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Update on Ireland’s New Workplace Relations System 30 weeks on

AUTHOR(S): Bryan Dunne
PRACTICE AREA GROUP: Employment, Pensions and Benefits
DATE: 10.05.2016

As the new workplace relations system is now in operation for over 30 weeks, we continue to provide you with updates of our experiences of the new system and how it is operating in practice.

Adjudication Officers’ Decisions

The first of the Adjudication Officers’ decisions were published on an anonymised basis on the workplace relations website earlier last month. It is intended that all Adjudication Officer decisions will be published on the website, though it is likely to take some time to achieve this. As expected, such decisions are much more detailed than those previously issued under the old system and set out the facts, whether those facts are agreed or disputed, and the legal reasoning for the decision. For example, in a decision dealing with an unfair dismissal complaint, the Adjudication Officer helpfully sets out a number of questions to be addressed in deciding on the fairness or otherwise of the dismissal. It remains to be seen whether this format will be followed in all Adjudication Officer decisions in respect of unfair dismissal complaints.

Parallel Proceedings

A new section 101(4A) has been included in the Employment Equality Acts 1998 to 2015 (the “Equality Acts”), which makes provision for the manner in which parallel complaints relating to dismissal under the employment equality legislation and the unfair dismissals legislation will be dealt with by the Workplace Relations Commission (“WRC”). This amendment to the Equality Acts was effected by Section 17 of the Credit Guarantee (Amendment) Act 2016 and came into effect on 8 February 2016.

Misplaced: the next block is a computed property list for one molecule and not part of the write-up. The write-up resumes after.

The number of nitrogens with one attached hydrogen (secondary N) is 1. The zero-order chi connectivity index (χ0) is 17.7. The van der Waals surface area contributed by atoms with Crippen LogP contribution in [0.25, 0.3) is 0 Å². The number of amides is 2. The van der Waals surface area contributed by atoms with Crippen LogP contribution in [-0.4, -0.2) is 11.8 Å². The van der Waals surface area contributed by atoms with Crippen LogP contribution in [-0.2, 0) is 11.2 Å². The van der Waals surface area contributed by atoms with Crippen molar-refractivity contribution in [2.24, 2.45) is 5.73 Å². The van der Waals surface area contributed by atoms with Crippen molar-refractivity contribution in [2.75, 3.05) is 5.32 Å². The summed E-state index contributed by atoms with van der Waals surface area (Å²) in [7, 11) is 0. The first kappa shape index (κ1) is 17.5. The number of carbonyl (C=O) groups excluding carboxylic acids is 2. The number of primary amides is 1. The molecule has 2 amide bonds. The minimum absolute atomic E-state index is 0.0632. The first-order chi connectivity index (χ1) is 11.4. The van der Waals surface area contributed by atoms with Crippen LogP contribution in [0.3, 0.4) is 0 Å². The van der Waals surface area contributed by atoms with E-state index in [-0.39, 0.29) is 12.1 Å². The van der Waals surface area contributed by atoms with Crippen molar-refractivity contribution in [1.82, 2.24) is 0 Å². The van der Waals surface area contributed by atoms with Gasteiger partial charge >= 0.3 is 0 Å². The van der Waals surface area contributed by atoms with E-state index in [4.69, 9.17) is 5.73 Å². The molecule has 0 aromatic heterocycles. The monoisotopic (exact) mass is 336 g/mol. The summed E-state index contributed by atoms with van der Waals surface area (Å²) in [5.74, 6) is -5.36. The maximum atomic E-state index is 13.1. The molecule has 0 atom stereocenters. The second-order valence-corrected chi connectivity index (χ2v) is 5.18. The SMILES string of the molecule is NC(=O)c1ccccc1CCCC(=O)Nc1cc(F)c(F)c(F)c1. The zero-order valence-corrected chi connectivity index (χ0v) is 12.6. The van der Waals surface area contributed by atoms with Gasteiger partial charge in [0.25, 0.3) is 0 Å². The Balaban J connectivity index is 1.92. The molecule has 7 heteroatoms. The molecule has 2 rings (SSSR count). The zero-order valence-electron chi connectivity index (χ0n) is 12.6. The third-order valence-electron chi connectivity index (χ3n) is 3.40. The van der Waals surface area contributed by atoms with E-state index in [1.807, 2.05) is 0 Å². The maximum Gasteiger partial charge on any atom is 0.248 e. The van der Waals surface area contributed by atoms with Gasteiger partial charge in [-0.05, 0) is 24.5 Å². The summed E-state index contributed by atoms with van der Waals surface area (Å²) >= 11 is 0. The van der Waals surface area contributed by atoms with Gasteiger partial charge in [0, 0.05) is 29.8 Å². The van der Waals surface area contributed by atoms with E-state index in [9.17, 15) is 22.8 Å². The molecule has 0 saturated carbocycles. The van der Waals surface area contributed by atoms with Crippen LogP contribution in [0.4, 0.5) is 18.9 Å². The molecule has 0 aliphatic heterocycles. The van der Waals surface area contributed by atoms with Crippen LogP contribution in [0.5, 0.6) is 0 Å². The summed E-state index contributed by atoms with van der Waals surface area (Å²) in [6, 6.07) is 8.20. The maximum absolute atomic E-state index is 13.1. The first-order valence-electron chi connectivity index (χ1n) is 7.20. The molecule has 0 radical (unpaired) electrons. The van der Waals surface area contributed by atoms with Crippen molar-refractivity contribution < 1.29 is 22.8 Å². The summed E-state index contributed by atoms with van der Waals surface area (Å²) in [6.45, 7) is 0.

The new section 101(4A) and associated regulations made by the Minister for Jobs, Enterprise and Innovation provide that an individual who has referred a dismissal complaint under both the Unfair Dismissals Acts 1977 - 2015 and the Equality Acts has to elect between one or the other complaint within 42 days from the date of notification in writing from the WRC informing the individual that section 101(4A) applies. If the individual fails to elect by this date, the discriminatory dismissal complaint will be deemed to have been withdrawn.

Power to Compel Witnesses

A discrepancy exists in the Workplace Relations Act 2015 whereby Adjudication Officers have not been conferred with the power to compel witnesses to attend unfair dismissal hearings, despite having the power to compel witnesses to attend all other types of hearings. As a result, under current legislation, to the extent that witnesses might be compelled to appear in the hearing of a discrimination claim, for example, such witnesses cannot likewise be compelled to appear in aspects of an employee’s claim that relate to unfair dismissal. We understand that the Department of Jobs, Enterprise and Innovation are aware of this anomaly and are looking into remedying the situation.

Length of Hearings

A further practical point to note is that complaints made under the Equality Acts appear to be treated in a different manner to all other claims before the WRC in that they are automatically allocated a day for a hearing, rather than the usual two to three hour slot.

Confirmation of Hearings

It is advisable to contact the WRC by phone in advance of a scheduled hearing date in order to confirm that the hearing in question is proceeding. In our experience, matters have been postponed by the WRC without either party to the complaint / dispute having received notification of same in advance.

We will continue to provide updates of our experiences as the new system progresses.

This article was authored by Geraldine Carr (pictured above), Associate in the Employment, Pensions and Benefits Group.


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